Microsoft and Andersen Consulting said they are creating a joint venture to promote and sell software and consulting services tied to Windows 2000 business software, giving Microsoft a leg up in consulting, where it has long played second fiddle to its biggest rivals.
Microsoft will contribute $385 million in cash to the project and provide technical expertise, analysts said. Anderson is to supply "sweat equity" such as training, services and intellectual property.
The venture, called Avanade (Av'-e-nod), could eventually issue its own stock and is forecast to generate $1 billion in annual revenue within three years, the companies said. The name is derived from combining "avenue" and "promenade," meant to suggest the company as a path to e-commerce and the Internet.
The company faces approval by the Securities and Exchange Commission but expects to open for business April 1.
The Seattle-based joint venture will hire more than 3,000 people, including 400 to 500 in the Seattle area, with expertise in Microsoft software in its first 24 months, the companies said. It plans to open offices in San Francisco; Dallas; New York; Paris; London; Sydney; Sao Paulo, Brazil; and Singapore within the next 18 months.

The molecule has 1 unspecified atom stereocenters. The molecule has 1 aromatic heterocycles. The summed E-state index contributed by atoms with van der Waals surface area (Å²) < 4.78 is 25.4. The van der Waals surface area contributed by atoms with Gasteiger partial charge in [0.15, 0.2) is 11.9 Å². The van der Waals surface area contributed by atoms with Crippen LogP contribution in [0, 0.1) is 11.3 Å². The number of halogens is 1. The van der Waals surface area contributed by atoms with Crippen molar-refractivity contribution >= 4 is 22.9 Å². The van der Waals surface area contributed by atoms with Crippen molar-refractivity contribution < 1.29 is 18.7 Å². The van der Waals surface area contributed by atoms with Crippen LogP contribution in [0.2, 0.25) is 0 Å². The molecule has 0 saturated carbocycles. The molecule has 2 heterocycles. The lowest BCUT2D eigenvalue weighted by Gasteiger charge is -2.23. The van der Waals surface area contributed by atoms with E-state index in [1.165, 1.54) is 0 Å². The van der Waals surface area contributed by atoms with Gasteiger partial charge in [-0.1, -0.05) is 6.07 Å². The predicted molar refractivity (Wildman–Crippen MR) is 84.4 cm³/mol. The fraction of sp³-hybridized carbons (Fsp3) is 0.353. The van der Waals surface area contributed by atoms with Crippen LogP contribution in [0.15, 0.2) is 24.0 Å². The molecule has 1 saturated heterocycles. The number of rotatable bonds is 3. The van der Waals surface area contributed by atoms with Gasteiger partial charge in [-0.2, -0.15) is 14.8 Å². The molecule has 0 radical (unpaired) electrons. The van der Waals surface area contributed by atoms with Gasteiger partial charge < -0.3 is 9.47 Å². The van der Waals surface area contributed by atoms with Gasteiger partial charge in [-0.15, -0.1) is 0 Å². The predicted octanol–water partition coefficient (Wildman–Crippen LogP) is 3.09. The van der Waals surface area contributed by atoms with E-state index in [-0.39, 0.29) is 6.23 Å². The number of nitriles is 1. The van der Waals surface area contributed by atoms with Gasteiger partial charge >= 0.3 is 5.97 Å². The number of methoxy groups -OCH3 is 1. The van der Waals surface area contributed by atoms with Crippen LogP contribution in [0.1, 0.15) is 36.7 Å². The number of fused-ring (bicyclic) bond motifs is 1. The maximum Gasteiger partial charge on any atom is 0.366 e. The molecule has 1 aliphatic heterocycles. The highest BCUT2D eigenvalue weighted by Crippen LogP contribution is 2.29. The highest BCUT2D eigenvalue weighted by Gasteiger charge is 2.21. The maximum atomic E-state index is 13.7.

The deal plugs a hole in Microsoft's strategy to make Windows 2000, its latest software to run corporate computer networks and Internet sites, the preferred software for businesses. While the company does offer consulting, much of it is done on a smaller scale or through partnerships with computer retailers.
Consulting is seen as a growing part of the e-commerce game, and companies such as Sun Microsystems, IBM and database-software maker Oracle have cashed in on such services.
"We've never been able to form a partnership to serve this market super, super well," said Microsoft Chief Executive Steve Ballmer.
The pact gives Microsoft a powerful ally in its effort to sell Windows 2000 in the lucrative market of corporate computer networks, analysts said. Andersen is the world's No. 2 accounting and consulting firm.
For Andersen, the alliance comes as consulting firms are reporting more demand from companies seeking to develop Internet-based electronic commerce. About 25,000 Andersen consultants will receive training on Windows 2000 and other Microsoft business software, Andersen said.
Consulting firms also are competing for top recruits with technology start-up companies that can offer potentially lucrative stock options, and forming a company selling Internet services could help attract top talent, Andersen executives said.
"We think that being a pre-IPO (initial public offering) technology firm won't hurt" said Mitchell Hill, an Andersen partner who will be Avanade's chief executive.
Information from Bloomberg News, Reuters, The Associated Press and Seattle Times technology correspondent Paul Andrews is included in this report.